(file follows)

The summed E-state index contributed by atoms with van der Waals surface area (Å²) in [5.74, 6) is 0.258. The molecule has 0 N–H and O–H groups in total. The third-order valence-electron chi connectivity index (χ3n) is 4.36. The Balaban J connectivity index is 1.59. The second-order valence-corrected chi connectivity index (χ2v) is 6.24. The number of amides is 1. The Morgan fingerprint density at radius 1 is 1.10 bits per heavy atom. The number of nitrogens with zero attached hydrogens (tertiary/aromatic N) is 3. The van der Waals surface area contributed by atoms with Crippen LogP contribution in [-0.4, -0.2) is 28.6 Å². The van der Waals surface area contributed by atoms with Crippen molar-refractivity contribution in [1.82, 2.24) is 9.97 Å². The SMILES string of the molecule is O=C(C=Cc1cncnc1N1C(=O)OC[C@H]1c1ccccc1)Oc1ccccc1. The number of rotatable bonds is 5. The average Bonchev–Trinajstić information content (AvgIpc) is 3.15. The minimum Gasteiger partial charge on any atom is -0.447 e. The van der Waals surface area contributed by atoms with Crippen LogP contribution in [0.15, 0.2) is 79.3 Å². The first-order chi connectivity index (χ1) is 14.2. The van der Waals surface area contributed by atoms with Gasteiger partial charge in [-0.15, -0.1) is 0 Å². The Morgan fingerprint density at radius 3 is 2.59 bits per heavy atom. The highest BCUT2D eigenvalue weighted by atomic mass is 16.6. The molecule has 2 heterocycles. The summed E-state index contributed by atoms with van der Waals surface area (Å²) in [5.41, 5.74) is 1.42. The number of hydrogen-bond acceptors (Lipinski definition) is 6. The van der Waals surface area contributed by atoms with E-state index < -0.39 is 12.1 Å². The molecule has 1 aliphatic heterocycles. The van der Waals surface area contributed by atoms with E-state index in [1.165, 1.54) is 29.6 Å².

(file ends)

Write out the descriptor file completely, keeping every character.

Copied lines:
The summed E-state index contributed by atoms with van der Waals surface area (Å²) in [5.74, 6) is 0.258. The molecule has 0 N–H and O–H groups in total. The third-order valence-electron chi connectivity index (χ3n) is 4.36. The Balaban J connectivity index is 1.59. The second-order valence-corrected chi connectivity index (χ2v) is 6.24. The number of amides is 1. The Morgan fingerprint density at radius 1 is 1.10 bits per heavy atom. The number of nitrogens with zero attached hydrogens (tertiary/aromatic N) is 3. The van der Waals surface area contributed by atoms with Crippen LogP contribution in [-0.4, -0.2) is 28.6 Å². The van der Waals surface area contributed by atoms with Crippen molar-refractivity contribution in [1.82, 2.24) is 9.97 Å². The SMILES string of the molecule is O=C(C=Cc1cncnc1N1C(=O)OC[C@H]1c1ccccc1)Oc1ccccc1. The number of rotatable bonds is 5. The average Bonchev–Trinajstić information content (AvgIpc) is 3.15. The minimum Gasteiger partial charge on any atom is -0.447 e. The van der Waals surface area contributed by atoms with Crippen LogP contribution in [0.15, 0.2) is 79.3 Å². The first-order chi connectivity index (χ1) is 14.2. The van der Waals surface area contributed by atoms with Gasteiger partial charge in [-0.15, -0.1) is 0 Å². The Morgan fingerprint density at radius 3 is 2.59 bits per heavy atom. The highest BCUT2D eigenvalue weighted by atomic mass is 16.6. The molecule has 2 heterocycles. The summed E-state index contributed by atoms with van der Waals surface area (Å²) in [5.41, 5.74) is 1.42. The number of hydrogen-bond acceptors (Lipinski definition) is 6. The van der Waals surface area contributed by atoms with E-state index < -0.39 is 12.1 Å². The molecule has 1 aliphatic heterocycles. The van der Waals surface area contributed by atoms with E-state index in [1.165, 1.54) is 29.6 Å².